|Buyer Persona Research||Identification of the target audience — age, gender, income, social status, interests, education and other parameters — in order to determine the correct segmentation of the audience. Research gives you a deep understanding of the audience's problems in order to offer a solution as a product or service.|
|Competitor Research||Allows you to identify the weaknesses and advantages of competitors and assess the possibilities of cooperation. Analyze competitor's prices and advertising campaigns. Competitive analysis helps you understand your place in the market, separate yourself from competitors, and ultimately outrun them.|
|Product or Service Use Research||Product researchers study the specifics of how consumers use the product: how they react, what difficulties they have in the process, etc. Research drives product improvement.|
|Pricing Research||Price research is the study of the cost of similar goods on the market: what price the buyer expects and what price he is actually ready to pay. The purpose of the study is to find the price at which the company will receive the maximum profit in the current environment.|
|Brand Awareness Research||Helps you understand whether the target audience knows your brand, whether potential customers perceive you correctly, and how you could improve your positioning.|
|Customer Satisfaction and Loyalty Research||Assessing the level of customer satisfaction with a product, service or company. The research shows whether the customer's expectations match reality and what flaws are experienced with your product. As a result, the company receives an answer on how to make the level of loyalty such that the customer comes back to make a repeat purchase. Besides, these studies help to adjust advertising campaigns and find ways to improve customer experience.|
|Market Segmentation Research||The company defines consumer segments in the industry. This way, it can offer each segment a product according to their interests, habits, and product needs. By analyzing each segment, you can identify narrow niches and create a product entirely for the client.|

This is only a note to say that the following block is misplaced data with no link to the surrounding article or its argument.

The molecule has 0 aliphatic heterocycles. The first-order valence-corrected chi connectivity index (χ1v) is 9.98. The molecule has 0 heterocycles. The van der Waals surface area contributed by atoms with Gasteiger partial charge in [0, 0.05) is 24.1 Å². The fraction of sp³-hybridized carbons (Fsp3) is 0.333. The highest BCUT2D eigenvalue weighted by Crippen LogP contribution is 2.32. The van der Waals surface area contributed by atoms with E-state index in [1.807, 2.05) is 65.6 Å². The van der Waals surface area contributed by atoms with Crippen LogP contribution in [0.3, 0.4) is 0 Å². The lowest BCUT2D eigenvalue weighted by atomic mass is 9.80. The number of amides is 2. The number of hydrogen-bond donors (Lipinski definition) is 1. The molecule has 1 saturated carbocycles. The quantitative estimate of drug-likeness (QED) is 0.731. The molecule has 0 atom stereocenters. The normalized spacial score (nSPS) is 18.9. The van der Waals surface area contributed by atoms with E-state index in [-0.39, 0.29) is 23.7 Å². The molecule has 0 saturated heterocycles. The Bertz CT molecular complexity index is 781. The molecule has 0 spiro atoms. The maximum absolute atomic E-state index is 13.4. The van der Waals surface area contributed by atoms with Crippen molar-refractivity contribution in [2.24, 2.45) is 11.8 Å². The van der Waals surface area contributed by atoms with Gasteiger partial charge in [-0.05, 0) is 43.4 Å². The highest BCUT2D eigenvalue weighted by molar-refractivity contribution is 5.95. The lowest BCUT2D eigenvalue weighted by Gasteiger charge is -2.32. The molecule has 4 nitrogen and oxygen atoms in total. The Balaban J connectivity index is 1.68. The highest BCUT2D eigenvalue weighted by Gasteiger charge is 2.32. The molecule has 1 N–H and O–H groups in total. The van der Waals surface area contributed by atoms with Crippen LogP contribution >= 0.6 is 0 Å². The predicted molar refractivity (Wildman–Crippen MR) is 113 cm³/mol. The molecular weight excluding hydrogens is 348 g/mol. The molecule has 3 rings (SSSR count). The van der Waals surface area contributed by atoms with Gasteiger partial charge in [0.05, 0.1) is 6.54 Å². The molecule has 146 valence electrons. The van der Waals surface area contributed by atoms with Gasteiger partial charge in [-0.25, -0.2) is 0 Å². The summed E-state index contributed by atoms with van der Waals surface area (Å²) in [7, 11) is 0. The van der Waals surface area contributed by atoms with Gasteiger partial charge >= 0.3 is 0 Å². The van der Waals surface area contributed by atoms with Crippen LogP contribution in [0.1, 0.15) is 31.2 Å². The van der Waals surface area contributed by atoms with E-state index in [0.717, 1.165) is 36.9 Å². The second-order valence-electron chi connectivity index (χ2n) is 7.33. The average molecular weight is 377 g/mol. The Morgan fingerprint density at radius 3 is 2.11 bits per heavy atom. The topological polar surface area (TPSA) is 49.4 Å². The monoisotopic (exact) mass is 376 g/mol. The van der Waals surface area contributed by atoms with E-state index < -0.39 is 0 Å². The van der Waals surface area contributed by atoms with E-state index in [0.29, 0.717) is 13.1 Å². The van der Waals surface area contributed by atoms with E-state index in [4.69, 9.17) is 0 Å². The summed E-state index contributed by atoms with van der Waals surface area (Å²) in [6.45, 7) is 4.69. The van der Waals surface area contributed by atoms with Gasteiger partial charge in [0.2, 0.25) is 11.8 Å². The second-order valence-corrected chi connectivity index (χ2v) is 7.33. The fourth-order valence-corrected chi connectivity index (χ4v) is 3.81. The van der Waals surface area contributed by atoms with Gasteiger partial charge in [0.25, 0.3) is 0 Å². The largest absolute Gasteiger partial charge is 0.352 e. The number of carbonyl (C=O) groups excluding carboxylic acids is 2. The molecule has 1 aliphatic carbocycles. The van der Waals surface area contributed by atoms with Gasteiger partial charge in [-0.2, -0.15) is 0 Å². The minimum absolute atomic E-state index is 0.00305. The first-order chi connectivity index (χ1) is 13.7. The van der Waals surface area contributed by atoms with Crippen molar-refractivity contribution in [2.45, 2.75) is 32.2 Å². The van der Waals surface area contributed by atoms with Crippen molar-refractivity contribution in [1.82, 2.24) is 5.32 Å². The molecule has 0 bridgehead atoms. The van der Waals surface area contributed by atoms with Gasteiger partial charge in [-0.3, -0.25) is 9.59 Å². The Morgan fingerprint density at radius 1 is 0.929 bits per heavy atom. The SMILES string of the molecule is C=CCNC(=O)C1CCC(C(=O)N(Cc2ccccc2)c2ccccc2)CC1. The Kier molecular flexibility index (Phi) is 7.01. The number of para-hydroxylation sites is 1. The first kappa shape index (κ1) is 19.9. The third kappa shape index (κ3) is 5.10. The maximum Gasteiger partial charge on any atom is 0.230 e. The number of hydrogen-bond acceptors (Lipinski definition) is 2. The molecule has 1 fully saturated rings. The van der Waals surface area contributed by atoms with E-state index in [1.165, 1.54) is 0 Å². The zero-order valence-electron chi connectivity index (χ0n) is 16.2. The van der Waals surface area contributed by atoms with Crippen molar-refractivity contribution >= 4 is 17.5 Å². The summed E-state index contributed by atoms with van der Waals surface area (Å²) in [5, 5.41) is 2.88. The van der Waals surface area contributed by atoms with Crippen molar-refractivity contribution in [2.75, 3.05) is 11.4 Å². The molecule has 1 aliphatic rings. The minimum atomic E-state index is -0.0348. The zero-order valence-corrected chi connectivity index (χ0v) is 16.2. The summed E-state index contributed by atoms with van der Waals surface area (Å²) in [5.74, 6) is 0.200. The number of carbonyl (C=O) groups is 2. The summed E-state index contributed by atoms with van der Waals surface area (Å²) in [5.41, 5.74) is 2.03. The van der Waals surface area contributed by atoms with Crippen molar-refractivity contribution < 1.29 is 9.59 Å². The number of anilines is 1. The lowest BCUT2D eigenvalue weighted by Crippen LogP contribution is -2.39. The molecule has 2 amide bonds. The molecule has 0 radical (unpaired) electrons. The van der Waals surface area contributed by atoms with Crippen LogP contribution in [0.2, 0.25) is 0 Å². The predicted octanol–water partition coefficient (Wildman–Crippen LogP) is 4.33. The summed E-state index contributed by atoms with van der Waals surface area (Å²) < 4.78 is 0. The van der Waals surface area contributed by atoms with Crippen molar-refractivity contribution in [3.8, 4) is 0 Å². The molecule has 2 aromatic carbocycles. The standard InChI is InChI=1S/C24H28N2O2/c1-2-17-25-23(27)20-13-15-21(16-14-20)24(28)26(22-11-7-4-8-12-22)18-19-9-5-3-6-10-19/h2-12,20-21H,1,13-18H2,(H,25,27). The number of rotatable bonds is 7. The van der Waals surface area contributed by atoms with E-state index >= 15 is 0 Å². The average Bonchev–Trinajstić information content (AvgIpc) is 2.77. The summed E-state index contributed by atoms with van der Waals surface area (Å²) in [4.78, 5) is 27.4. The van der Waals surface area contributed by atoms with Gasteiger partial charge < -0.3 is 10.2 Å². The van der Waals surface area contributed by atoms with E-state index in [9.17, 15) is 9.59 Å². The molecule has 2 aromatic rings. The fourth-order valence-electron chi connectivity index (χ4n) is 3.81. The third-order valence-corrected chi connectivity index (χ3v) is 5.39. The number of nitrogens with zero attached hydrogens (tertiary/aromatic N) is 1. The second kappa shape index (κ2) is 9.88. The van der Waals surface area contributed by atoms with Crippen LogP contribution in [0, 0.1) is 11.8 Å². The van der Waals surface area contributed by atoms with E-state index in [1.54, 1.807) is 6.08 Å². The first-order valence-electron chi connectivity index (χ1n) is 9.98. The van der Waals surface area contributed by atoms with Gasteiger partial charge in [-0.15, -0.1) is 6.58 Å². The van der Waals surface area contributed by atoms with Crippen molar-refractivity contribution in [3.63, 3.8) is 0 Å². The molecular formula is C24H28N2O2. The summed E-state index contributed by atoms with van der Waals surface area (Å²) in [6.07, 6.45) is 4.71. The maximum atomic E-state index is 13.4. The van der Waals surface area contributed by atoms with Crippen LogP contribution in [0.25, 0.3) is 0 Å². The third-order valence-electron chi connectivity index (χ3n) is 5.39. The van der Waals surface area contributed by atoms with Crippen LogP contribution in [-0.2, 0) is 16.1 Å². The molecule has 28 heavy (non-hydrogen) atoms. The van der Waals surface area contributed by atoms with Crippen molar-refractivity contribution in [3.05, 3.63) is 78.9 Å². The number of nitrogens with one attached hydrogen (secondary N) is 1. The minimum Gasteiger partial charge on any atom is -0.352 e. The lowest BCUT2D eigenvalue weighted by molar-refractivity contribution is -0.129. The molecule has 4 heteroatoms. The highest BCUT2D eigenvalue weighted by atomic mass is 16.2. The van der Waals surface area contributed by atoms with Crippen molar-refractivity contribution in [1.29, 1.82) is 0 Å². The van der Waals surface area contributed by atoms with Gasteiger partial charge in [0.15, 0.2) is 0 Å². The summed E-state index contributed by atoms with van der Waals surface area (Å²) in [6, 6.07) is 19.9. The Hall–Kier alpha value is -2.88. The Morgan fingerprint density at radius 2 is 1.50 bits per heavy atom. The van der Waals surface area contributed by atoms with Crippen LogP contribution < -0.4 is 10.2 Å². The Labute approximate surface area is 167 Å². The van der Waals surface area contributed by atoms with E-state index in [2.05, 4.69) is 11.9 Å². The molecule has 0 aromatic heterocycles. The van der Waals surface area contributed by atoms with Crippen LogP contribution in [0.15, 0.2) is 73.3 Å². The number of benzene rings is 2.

|Campaign Research||Research and analysis of past campaigns takes place through an experiment that is carried out with existing clients and potential audiences. A research analyst explores the elements of campaigns that generate the greatest response in order to use them in future projects.|
Marketing research methods
Among the classic marketing research methods are observation, focus groups, polls, interviews and experiments.
Observation — Researchers observe a person who uses a product under real or simulated conditions.
Focus groups — Several people in a group of 6-10 test out the product and then discuss it with a moderator. This method can cost you a pretty penny, and there is a risk of dishonesty from the participants because of the influence of other people in the group and the authority of the moderator. Another flaw is that focus groups cover a rather narrow audience.
Survey — the easiest and most popular way to research. The respondent is asked to answer a series of questions, either short-answer or multiple choice. There is the potential for false results because buyers might report loyalty to some brands in the survey, but buy others.
With the development of technology, market research methods are becoming more digital and the research process is accelerating. Online surveys are very easy to conduct, and companies actively use this option on websites and social networks.
The marketing automation platform Altcraft Marketing has its own service for creating surveys, questionnaires and applications. This service is called Forms. Using directly obtained data, you will make targeted advertising and get new customers. In addition, if you are aware in advance of what your customers are unhappy with, you can quickly react to negative reviews. This way, you’ll be able to keep a positive public opinion about your brand.